The state auditor's chief function is to oversee the $20 billion spent annually by local governments in Minnesota by performing audits of local government financial statements and by reviewing all pertinent documents and data. The position needs a watchdog, and no better than a self-proclaimed watchdog like Pat Anderson, who held the post from 2003-07. Anderson, a Republican, has a proven record of tracking down inconsistencies in local government spending and informing the public of what they should demand in the way of accountability from their local governments in spending.
Minnesota Attorney General Lori Swanson has had a tough four years in transforming the office into her own footprint, after emerging from the shadow behind the office's predecessor, Mike Hatch, under which she served as chief assistant.
With the last four years under Sen. Mary Olson, DFL-Bemidji, there has been a sense of accomplishment for the Senate 4 district. As a freshman Democrat, Sen. Olson has successfully authored several pieces of legislation, only to be vetoed by Republican Gov. Tim Pawlenty. One bill would have provided protections for whistleblowing state employees, fearful of losing their jobs if they report fraud and abuse in their agency.
The eyes of the nation turned to Minnesota more than a year ago when the U.S. Senate race between incumbent Norm Coleman and Al Franken ended in a deadlock, forcing a recount that took more than six months. Still, Minnesota rose out of that with an election system intact and voter integrity unquestioned. Much of that is due to Secretary of State Mark Ritchie running a tight ship throughout a complicated process that peeled open Minnesota's voting system.
The House 4B district is basically a conservative district -- fiscally conservative and social progressive. As a result, usually a conservative Democrat or liberal Republican wins the right to represent it. Rep. Larry Howes, R-Walker, has held that position for six terms and we find no reason to retire him.
The idea of good government is to always be moving forward, improving upon the foundation that has been laid by predecessors, not to tear down what was done. That seems to be the case with congressional Republicans who would repeal health care reform if they win the U.S. House. They are also pledging to repeal the financial systems reform passed earlier this year should Republicans win control of Congress.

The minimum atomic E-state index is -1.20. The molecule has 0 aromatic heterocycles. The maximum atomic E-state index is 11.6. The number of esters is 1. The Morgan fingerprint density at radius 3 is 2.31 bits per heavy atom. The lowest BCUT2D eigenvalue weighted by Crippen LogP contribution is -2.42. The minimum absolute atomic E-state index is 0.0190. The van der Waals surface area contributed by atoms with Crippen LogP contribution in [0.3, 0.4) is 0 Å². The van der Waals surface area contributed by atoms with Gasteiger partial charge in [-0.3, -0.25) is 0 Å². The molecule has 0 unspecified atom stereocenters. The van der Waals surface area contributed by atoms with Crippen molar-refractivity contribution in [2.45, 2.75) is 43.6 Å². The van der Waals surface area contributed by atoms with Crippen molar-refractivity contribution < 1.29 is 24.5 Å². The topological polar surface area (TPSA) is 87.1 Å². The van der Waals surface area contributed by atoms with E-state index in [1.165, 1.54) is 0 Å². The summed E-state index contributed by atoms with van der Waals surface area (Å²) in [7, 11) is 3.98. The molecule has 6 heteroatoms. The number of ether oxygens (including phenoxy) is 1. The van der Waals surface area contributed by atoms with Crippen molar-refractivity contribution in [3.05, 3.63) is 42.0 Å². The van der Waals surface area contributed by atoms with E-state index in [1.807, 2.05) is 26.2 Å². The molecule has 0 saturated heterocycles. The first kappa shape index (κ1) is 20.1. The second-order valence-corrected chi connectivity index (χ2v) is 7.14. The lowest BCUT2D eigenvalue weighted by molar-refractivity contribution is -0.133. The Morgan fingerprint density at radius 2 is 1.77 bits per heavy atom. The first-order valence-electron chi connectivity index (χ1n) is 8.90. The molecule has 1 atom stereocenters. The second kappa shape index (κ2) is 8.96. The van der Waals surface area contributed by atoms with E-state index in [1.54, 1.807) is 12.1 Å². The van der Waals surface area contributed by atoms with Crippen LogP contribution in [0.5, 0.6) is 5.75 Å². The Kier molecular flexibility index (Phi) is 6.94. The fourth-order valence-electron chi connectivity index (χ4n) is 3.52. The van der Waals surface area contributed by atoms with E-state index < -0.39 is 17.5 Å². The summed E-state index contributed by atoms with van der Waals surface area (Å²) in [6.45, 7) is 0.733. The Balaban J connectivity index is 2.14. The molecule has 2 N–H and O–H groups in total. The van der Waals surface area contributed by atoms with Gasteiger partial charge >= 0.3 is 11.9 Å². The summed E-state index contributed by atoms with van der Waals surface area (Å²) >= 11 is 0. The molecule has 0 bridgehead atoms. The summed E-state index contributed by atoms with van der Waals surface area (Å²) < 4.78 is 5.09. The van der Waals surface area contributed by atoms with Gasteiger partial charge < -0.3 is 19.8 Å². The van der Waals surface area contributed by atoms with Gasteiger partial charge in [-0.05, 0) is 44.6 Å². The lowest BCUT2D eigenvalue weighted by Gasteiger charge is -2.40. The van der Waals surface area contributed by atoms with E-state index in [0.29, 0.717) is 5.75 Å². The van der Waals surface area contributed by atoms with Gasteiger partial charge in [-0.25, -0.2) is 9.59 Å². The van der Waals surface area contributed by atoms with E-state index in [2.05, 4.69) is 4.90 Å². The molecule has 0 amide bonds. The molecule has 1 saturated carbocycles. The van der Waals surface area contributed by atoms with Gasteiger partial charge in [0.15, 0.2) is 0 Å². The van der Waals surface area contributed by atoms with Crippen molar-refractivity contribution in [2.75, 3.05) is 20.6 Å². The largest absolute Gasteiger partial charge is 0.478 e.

If last weekend is any indication, the Bemidji Regional Event Center got off to a flying start and will prove to be an important asset to the city of Bemidji. Hockey games played by Bemidji State University's men's and women's teams went off without a hitch, and attracted excellent crowds. The women's team garnered about 1,000 fans each day, and the BSU-North Dakota men's series drew a capacity 4,373 each night. Follow that up with 2,300 at a concert Sunday, and it was a full weekend at the BREC, and surely the first one of many.
Minnesota has suffered a partisan divide for too long. The DFL-controlled Legislature has proffered its agenda with little input from the Republican minority, setting up the ongoing confrontation with the Republican governor. On the other hand, Gov. Tim Pawlenty has far exceeded his authority in approving the Legislature's spending bills and then vetoing the bill to pay for the spending, choosing unallot his way to a balanced budget.
Tonight begins a new era for Bemidji. The idea of a new era was repeated frequently at last weekend's warm-up activities for the Bemidji Regional Event Center, but it's true. It does signal a new era, not only for Bemidji State University hockey but also for the greater Bemidji community. Tonight the doors will open at the BREC for its first official prime-time function -- the BSU hockey game with the University of North Dakota.